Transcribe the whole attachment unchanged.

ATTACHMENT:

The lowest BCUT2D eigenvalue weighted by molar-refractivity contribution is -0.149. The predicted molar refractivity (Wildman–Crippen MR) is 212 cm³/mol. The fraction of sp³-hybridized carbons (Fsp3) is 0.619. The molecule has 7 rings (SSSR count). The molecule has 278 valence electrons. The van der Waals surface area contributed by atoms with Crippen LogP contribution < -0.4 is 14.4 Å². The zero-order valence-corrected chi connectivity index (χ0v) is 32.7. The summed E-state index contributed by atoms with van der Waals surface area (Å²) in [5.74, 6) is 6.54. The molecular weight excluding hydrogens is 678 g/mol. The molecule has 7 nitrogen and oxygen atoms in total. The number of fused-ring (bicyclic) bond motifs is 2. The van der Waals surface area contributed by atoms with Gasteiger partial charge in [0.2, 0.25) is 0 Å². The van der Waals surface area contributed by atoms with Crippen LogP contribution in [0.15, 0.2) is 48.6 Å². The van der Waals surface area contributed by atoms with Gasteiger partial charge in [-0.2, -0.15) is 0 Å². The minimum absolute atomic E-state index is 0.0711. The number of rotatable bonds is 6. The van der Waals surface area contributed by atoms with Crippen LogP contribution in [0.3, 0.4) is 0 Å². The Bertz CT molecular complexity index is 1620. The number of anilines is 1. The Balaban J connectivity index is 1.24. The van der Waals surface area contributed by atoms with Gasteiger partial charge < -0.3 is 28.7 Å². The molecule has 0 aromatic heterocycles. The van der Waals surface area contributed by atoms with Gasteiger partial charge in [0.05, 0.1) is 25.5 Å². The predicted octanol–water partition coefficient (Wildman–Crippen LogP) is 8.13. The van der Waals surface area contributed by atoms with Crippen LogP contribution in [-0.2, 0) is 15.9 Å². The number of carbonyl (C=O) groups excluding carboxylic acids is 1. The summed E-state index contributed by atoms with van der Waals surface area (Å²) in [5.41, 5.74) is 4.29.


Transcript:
The lowest BCUT2D eigenvalue weighted by molar-refractivity contribution is -0.149. The predicted molar refractivity (Wildman–Crippen MR) is 212 cm³/mol. The fraction of sp³-hybridized carbons (Fsp3) is 0.619. The molecule has 7 rings (SSSR count). The molecule has 278 valence electrons. The van der Waals surface area contributed by atoms with Crippen LogP contribution < -0.4 is 14.4 Å². The zero-order valence-corrected chi connectivity index (χ0v) is 32.7. The summed E-state index contributed by atoms with van der Waals surface area (Å²) in [5.74, 6) is 6.54. The molecular weight excluding hydrogens is 678 g/mol. The molecule has 7 nitrogen and oxygen atoms in total. The number of fused-ring (bicyclic) bond motifs is 2. The van der Waals surface area contributed by atoms with Gasteiger partial charge in [0.2, 0.25) is 0 Å². The van der Waals surface area contributed by atoms with Crippen LogP contribution in [0.15, 0.2) is 48.6 Å². The van der Waals surface area contributed by atoms with Gasteiger partial charge in [-0.2, -0.15) is 0 Å². The minimum absolute atomic E-state index is 0.0711. The number of rotatable bonds is 6. The van der Waals surface area contributed by atoms with Crippen LogP contribution in [0.3, 0.4) is 0 Å². The Bertz CT molecular complexity index is 1620. The number of anilines is 1. The Balaban J connectivity index is 1.24. The van der Waals surface area contributed by atoms with Gasteiger partial charge < -0.3 is 28.7 Å². The molecule has 0 aromatic heterocycles. The van der Waals surface area contributed by atoms with Gasteiger partial charge in [0.05, 0.1) is 25.5 Å². The predicted octanol–water partition coefficient (Wildman–Crippen LogP) is 8.13. The van der Waals surface area contributed by atoms with Crippen LogP contribution in [-0.2, 0) is 15.9 Å². The number of carbonyl (C=O) groups excluding carboxylic acids is 1. The summed E-state index contributed by atoms with van der Waals surface area (Å²) in [5.41, 5.74) is 4.29.